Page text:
Dear Lucy: I found your recent question on sunscreen and SPF numbers very interesting. I particularly appreciated the reminder that we need to use a sufficient amount of sunscreen to get the full amount of protection — it’s something I know in theory but don’t always remember to do in practice. But what about spray-on sunscreen? Is it as effective as sunscreen lotions? Is there some metric for how much to use and guidelines for how to apply it properly? —Eat Spray Love
Dear Eat Spray Love: What a great topic! Fortunately, MIT Medical’s always-helpful dermatologist, Allison Larson, was happy to entertain a follow-up question.
According to Larson, a spray-on can be just as effective as a lotion, as long as you use enough, use a high enough SPF, and reapply every couple of hours. While it takes about an ounce of sunscreen to fully cover an adult’s body, amounts can be more difficult to gauge with a spray, which makes it more likely that you’ll use too little or completely miss certain spots.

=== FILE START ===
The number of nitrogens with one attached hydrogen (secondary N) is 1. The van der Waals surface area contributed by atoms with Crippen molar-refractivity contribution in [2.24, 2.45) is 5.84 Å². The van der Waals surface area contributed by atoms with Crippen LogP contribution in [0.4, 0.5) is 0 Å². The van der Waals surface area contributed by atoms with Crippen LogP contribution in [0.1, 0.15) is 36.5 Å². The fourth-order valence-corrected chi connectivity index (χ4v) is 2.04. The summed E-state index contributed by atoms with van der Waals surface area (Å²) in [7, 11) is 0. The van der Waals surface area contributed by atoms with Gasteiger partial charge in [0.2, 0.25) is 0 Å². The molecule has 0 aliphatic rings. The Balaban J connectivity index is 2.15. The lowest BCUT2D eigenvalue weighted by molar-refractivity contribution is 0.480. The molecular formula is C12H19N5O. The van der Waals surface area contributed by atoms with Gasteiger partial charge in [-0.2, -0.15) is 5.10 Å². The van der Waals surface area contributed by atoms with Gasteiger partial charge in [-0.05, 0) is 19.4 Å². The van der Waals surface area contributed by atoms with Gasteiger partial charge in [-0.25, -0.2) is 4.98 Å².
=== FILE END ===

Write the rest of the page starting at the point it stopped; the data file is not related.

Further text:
Larson suggests spraying until your skin glistens. And watch your aim. “Too many people simply spray in the general direction of their skin without paying attention to whether visible liquid is coating the intended area of the body,” she says.
Once you’ve sprayed a generous amount on the appropriate area, Larson advises that you “rub it around enough that you can see it on all areas of the skin before it evaporates. That way you’ll get an even coating and won’t miss any spots.”
In addition, Larson reminds readers to keep the spray away from the face. While safe for skin, some sunscreen ingredients can be irritating or even dangerous if accidentally breathed in. “Use a lotion for your face,” Larson recommends, “or, if you have to use a spray, spray it into your hands, and then rub it onto your face, being careful to avoid your eyes and mouth.”
Then there are those times when a lotion sunscreen is the safer choice. As one Massachusetts man learned the hard way, spray-on sunscreens are flammable and should not be the sun protection of choice at a bonfire or barbeque. A lotion might also be the safer option for a squirmy child who is more likely to inhale some of the mist accidentally.
Lucy thanks Dr. Larson for yet another common-sense answer about sun protection and wishes her readers a happy, safe, and non-sunburned rest of the summer! —Lucy
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